Are kipping pull-ups dangerous? If not performed correctly then yes, but most exercises you could say that about. If kipping pull-ups are coached through progressions gradually and performed correctly then no they are not dangerous!

CrossFits definition of fitness is demonstrated as ‘work capacity over broad time and modal domains. Work equals the fore required to move an object or your body multiplied by distance it travels divided by the time it takes to complete the movements’. When it comes to a workout that has handstand push ups, pull ups or muscle ups then using a kipping movement allows you to increase your work capacity that you may not be able to do if these exercises were performed in a strict manner. Increased work capacity is different to building strength and in that regard you can’t compare kipping to strict as its 2 different exercises.

So why are kipping pull-ups the talking point of CrossFit injuries then? Because people commonly try to perform ‘kipping pull ups’ prior to developing the underpinning strength (ability to do a strict pull up), mobility and stability of the shoulder joint. On top of this, people go from never doing pull ups to performing a countless number of reps in an attempt to achieve that first pull up – this results in a huge spike and as discussed already, spikes causes injuries!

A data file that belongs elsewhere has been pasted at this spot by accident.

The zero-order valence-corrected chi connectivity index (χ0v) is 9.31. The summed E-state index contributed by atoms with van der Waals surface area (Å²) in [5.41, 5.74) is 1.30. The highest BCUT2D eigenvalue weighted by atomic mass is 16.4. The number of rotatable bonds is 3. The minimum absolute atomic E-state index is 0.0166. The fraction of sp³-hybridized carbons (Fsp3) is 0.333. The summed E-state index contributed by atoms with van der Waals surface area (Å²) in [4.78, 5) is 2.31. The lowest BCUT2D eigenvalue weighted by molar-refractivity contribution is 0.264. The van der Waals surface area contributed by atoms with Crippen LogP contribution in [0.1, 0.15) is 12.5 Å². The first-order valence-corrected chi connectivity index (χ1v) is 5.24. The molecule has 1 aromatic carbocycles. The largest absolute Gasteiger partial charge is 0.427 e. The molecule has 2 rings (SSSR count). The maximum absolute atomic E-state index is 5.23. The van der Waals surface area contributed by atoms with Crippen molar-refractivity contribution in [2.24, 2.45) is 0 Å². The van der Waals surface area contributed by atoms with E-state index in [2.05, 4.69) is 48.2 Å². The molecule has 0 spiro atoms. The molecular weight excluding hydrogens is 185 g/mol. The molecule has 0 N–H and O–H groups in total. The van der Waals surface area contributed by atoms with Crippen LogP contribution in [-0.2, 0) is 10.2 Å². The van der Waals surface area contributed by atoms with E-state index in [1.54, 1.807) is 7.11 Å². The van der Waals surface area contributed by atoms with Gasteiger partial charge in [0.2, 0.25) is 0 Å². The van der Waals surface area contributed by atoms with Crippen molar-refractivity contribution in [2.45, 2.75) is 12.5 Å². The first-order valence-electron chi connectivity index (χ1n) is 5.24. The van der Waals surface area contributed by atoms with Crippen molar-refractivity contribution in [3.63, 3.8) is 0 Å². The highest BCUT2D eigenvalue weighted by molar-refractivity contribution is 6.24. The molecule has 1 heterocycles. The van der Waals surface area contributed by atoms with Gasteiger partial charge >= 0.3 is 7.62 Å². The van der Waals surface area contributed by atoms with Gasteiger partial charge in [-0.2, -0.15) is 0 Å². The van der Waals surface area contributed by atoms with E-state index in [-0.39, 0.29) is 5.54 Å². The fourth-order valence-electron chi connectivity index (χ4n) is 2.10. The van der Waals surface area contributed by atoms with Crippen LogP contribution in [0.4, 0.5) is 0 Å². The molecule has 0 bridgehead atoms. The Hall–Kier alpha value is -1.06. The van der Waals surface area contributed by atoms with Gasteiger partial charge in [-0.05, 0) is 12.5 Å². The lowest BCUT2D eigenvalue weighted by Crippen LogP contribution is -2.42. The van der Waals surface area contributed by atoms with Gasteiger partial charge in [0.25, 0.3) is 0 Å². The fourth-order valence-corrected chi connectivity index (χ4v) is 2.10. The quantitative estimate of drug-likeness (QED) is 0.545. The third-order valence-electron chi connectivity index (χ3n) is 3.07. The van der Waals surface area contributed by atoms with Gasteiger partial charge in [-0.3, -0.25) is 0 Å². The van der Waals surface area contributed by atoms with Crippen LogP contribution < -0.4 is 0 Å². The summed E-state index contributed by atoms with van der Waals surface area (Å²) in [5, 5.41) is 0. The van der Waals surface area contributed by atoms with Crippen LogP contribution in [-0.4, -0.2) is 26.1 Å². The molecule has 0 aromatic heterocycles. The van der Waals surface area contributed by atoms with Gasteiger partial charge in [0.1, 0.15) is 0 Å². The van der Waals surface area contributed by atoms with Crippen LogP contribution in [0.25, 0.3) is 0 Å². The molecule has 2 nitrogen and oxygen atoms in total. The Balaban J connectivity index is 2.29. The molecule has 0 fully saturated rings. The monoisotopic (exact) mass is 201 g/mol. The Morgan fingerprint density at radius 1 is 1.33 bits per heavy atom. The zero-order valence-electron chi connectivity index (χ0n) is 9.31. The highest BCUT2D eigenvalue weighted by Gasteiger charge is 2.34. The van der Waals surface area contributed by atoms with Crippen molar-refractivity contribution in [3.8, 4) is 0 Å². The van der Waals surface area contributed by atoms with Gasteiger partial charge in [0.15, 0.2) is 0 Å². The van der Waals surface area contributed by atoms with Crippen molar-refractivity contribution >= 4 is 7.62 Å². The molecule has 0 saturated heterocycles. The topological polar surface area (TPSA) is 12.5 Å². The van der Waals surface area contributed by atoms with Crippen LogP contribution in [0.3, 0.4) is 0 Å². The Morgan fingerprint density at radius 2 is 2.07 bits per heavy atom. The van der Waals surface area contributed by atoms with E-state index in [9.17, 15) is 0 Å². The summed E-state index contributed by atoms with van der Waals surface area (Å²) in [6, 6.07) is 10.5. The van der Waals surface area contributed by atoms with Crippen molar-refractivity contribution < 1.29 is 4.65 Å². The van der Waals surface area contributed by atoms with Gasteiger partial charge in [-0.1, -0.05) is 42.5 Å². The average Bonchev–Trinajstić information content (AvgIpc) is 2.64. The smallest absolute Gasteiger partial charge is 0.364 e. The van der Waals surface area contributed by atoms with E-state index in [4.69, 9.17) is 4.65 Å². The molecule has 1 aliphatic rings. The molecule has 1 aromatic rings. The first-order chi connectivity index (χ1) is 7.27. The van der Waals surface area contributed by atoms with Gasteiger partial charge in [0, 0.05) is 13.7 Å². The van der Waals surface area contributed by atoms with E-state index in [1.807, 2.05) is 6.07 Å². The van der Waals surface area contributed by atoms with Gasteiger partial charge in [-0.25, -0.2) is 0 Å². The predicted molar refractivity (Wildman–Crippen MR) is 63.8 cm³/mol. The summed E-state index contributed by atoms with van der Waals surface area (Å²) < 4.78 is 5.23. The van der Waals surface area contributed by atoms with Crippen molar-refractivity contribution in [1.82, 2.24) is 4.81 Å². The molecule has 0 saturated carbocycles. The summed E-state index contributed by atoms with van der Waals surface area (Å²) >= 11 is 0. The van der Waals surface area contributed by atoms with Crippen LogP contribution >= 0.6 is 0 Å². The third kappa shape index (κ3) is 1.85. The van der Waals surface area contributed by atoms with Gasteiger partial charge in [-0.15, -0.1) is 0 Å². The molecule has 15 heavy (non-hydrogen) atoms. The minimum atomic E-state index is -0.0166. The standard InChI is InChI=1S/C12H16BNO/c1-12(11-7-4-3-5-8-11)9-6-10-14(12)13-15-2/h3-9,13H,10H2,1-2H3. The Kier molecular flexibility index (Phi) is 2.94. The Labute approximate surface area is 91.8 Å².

This is something everyone should be aware of whether you are an experienced CrossFitter or complete novice, if you have sudden ‘spikes’ in your training load then it massively increases the likelihood of injury. For example, if you are someone that trains 4 times a week, then you have annual leave and increase your training to 2 sessions a day, 5 days a week then there is a very good chance that your body will breakdown as a result of the sudden spike in your training regime.

We’ve all seen the Rich Froning or Matt Fraser documentaries where they train a countless number of times a day and it all looks effortless but what is important to remember is that both have come from an elite sporting background where they have a significant training age that has allowed their bodies to be able to tolerate the training loads they carryout – that’s why they are the best but its taken them years and years to get to the level they are now.

The key to longevity in your CrossFit training and progressing in a healthy sustainable manner is to develop patience and see it as a marathon not a sprint. Look to make small improvements on a regular basis such as grasping the technique of an exercise or performing a workout in the correct manner – technique is everything!

Robin Sowden-Taylor